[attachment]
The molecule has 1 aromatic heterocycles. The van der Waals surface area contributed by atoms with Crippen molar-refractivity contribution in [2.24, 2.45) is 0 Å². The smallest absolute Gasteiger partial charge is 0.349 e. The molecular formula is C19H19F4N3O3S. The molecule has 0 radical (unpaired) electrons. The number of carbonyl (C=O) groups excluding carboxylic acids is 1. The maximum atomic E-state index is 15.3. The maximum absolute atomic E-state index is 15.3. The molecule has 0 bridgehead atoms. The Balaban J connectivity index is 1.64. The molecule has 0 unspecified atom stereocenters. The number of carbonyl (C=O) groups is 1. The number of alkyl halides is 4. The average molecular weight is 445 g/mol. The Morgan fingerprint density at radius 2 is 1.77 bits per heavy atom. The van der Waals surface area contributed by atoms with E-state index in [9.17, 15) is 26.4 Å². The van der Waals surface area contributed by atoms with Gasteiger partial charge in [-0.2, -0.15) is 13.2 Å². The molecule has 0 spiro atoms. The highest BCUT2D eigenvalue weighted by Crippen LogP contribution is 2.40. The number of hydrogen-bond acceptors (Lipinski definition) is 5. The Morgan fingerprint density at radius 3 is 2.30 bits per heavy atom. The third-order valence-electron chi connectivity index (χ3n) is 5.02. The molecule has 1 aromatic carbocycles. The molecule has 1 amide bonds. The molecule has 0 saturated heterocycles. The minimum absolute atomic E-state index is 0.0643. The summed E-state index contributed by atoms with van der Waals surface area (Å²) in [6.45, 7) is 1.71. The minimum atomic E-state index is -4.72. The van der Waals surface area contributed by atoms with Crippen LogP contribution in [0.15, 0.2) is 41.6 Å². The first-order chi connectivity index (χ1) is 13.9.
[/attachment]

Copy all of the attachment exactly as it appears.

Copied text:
The molecule has 1 aromatic heterocycles. The van der Waals surface area contributed by atoms with Crippen molar-refractivity contribution in [2.24, 2.45) is 0 Å². The smallest absolute Gasteiger partial charge is 0.349 e. The molecular formula is C19H19F4N3O3S. The molecule has 0 radical (unpaired) electrons. The number of carbonyl (C=O) groups excluding carboxylic acids is 1. The maximum atomic E-state index is 15.3. The maximum absolute atomic E-state index is 15.3. The molecule has 0 bridgehead atoms. The Balaban J connectivity index is 1.64. The molecule has 0 unspecified atom stereocenters. The number of carbonyl (C=O) groups is 1. The number of alkyl halides is 4. The average molecular weight is 445 g/mol. The Morgan fingerprint density at radius 2 is 1.77 bits per heavy atom. The van der Waals surface area contributed by atoms with E-state index in [9.17, 15) is 26.4 Å². The van der Waals surface area contributed by atoms with Gasteiger partial charge in [-0.2, -0.15) is 13.2 Å². The molecule has 0 spiro atoms. The highest BCUT2D eigenvalue weighted by Crippen LogP contribution is 2.40. The number of hydrogen-bond acceptors (Lipinski definition) is 5. The Morgan fingerprint density at radius 3 is 2.30 bits per heavy atom. The third-order valence-electron chi connectivity index (χ3n) is 5.02. The molecule has 1 aromatic carbocycles. The molecule has 1 amide bonds. The molecule has 0 saturated heterocycles. The minimum absolute atomic E-state index is 0.0643. The summed E-state index contributed by atoms with van der Waals surface area (Å²) in [6.45, 7) is 1.71. The minimum atomic E-state index is -4.72. The van der Waals surface area contributed by atoms with Crippen LogP contribution in [0.15, 0.2) is 41.6 Å². The first-order chi connectivity index (χ1) is 13.9.